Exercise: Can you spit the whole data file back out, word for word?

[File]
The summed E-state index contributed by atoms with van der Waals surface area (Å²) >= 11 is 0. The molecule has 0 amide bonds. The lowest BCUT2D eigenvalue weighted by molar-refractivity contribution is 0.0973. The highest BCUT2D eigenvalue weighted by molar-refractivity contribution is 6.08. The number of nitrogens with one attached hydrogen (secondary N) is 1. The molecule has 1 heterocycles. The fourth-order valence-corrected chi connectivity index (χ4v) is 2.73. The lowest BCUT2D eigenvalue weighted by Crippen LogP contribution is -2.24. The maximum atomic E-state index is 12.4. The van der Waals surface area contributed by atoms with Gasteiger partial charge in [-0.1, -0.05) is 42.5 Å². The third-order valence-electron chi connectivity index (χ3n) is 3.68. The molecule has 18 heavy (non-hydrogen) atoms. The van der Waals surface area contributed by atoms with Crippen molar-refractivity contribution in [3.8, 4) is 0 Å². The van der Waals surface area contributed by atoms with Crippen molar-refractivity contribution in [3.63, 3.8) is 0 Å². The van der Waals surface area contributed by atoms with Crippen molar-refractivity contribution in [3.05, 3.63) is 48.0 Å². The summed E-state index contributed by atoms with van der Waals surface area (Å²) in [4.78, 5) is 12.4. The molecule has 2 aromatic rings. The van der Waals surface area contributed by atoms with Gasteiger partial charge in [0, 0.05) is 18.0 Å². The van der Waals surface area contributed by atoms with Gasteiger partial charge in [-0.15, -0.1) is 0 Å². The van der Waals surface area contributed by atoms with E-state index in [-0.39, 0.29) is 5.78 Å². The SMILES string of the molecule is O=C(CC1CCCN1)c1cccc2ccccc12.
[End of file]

The summed E-state index contributed by atoms with van der Waals surface area (Å²) >= 11 is 0. The molecule has 0 amide bonds. The lowest BCUT2D eigenvalue weighted by molar-refractivity contribution is 0.0973. The highest BCUT2D eigenvalue weighted by molar-refractivity contribution is 6.08. The number of nitrogens with one attached hydrogen (secondary N) is 1. The molecule has 1 heterocycles. The fourth-order valence-corrected chi connectivity index (χ4v) is 2.73. The lowest BCUT2D eigenvalue weighted by Crippen LogP contribution is -2.24. The maximum atomic E-state index is 12.4. The van der Waals surface area contributed by atoms with Gasteiger partial charge in [-0.1, -0.05) is 42.5 Å². The third-order valence-electron chi connectivity index (χ3n) is 3.68. The molecule has 18 heavy (non-hydrogen) atoms. The van der Waals surface area contributed by atoms with Crippen molar-refractivity contribution in [3.8, 4) is 0 Å². The van der Waals surface area contributed by atoms with Crippen molar-refractivity contribution in [3.63, 3.8) is 0 Å². The van der Waals surface area contributed by atoms with Crippen molar-refractivity contribution in [3.05, 3.63) is 48.0 Å². The summed E-state index contributed by atoms with van der Waals surface area (Å²) in [4.78, 5) is 12.4. The molecule has 2 aromatic rings. The van der Waals surface area contributed by atoms with Gasteiger partial charge in [0, 0.05) is 18.0 Å². The van der Waals surface area contributed by atoms with Gasteiger partial charge in [-0.15, -0.1) is 0 Å². The van der Waals surface area contributed by atoms with E-state index in [-0.39, 0.29) is 5.78 Å². The SMILES string of the molecule is O=C(CC1CCCN1)c1cccc2ccccc12.